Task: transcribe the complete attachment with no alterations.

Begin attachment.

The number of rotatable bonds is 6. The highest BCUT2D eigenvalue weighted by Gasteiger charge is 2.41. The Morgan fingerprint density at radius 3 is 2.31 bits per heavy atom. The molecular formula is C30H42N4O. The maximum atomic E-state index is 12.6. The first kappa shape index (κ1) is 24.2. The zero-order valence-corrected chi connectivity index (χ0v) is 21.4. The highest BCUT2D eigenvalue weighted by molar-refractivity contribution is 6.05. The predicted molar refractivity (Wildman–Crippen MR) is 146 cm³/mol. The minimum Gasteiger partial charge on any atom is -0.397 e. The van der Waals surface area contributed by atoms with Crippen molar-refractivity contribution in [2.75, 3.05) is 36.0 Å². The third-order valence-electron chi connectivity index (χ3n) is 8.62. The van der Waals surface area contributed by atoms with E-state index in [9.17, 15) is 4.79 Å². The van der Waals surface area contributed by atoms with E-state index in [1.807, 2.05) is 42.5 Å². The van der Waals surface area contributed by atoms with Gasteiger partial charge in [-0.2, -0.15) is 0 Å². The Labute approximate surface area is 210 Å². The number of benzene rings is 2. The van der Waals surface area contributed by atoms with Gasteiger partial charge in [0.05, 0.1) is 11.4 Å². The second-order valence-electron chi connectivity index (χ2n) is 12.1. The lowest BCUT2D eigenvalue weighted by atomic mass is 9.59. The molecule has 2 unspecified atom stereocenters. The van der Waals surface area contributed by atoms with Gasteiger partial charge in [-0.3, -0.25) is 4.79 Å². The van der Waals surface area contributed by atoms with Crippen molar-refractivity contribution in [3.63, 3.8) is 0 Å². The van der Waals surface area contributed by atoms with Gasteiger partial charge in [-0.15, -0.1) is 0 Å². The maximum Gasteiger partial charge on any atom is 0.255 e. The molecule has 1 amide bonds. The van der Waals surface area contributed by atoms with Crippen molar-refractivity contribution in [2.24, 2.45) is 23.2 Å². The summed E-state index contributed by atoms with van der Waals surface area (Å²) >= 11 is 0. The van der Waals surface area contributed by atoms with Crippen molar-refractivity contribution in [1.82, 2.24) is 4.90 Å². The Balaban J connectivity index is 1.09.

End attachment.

The number of rotatable bonds is 6. The highest BCUT2D eigenvalue weighted by Gasteiger charge is 2.41. The Morgan fingerprint density at radius 3 is 2.31 bits per heavy atom. The molecular formula is C30H42N4O. The maximum atomic E-state index is 12.6. The first kappa shape index (κ1) is 24.2. The zero-order valence-corrected chi connectivity index (χ0v) is 21.4. The highest BCUT2D eigenvalue weighted by molar-refractivity contribution is 6.05. The predicted molar refractivity (Wildman–Crippen MR) is 146 cm³/mol. The minimum Gasteiger partial charge on any atom is -0.397 e. The van der Waals surface area contributed by atoms with Crippen molar-refractivity contribution in [2.75, 3.05) is 36.0 Å². The third-order valence-electron chi connectivity index (χ3n) is 8.62. The van der Waals surface area contributed by atoms with E-state index in [9.17, 15) is 4.79 Å². The van der Waals surface area contributed by atoms with E-state index in [1.807, 2.05) is 42.5 Å². The van der Waals surface area contributed by atoms with Gasteiger partial charge in [-0.2, -0.15) is 0 Å². The Labute approximate surface area is 210 Å². The number of benzene rings is 2. The van der Waals surface area contributed by atoms with Gasteiger partial charge in [0.05, 0.1) is 11.4 Å². The second-order valence-electron chi connectivity index (χ2n) is 12.1. The lowest BCUT2D eigenvalue weighted by atomic mass is 9.59. The molecule has 2 unspecified atom stereocenters. The van der Waals surface area contributed by atoms with Gasteiger partial charge in [-0.3, -0.25) is 4.79 Å². The van der Waals surface area contributed by atoms with Crippen molar-refractivity contribution in [3.63, 3.8) is 0 Å². The van der Waals surface area contributed by atoms with Gasteiger partial charge in [-0.15, -0.1) is 0 Å². The maximum Gasteiger partial charge on any atom is 0.255 e. The molecule has 1 amide bonds. The van der Waals surface area contributed by atoms with Crippen molar-refractivity contribution in [2.24, 2.45) is 23.2 Å². The summed E-state index contributed by atoms with van der Waals surface area (Å²) >= 11 is 0. The van der Waals surface area contributed by atoms with Crippen molar-refractivity contribution in [1.82, 2.24) is 4.90 Å². The Balaban J connectivity index is 1.09.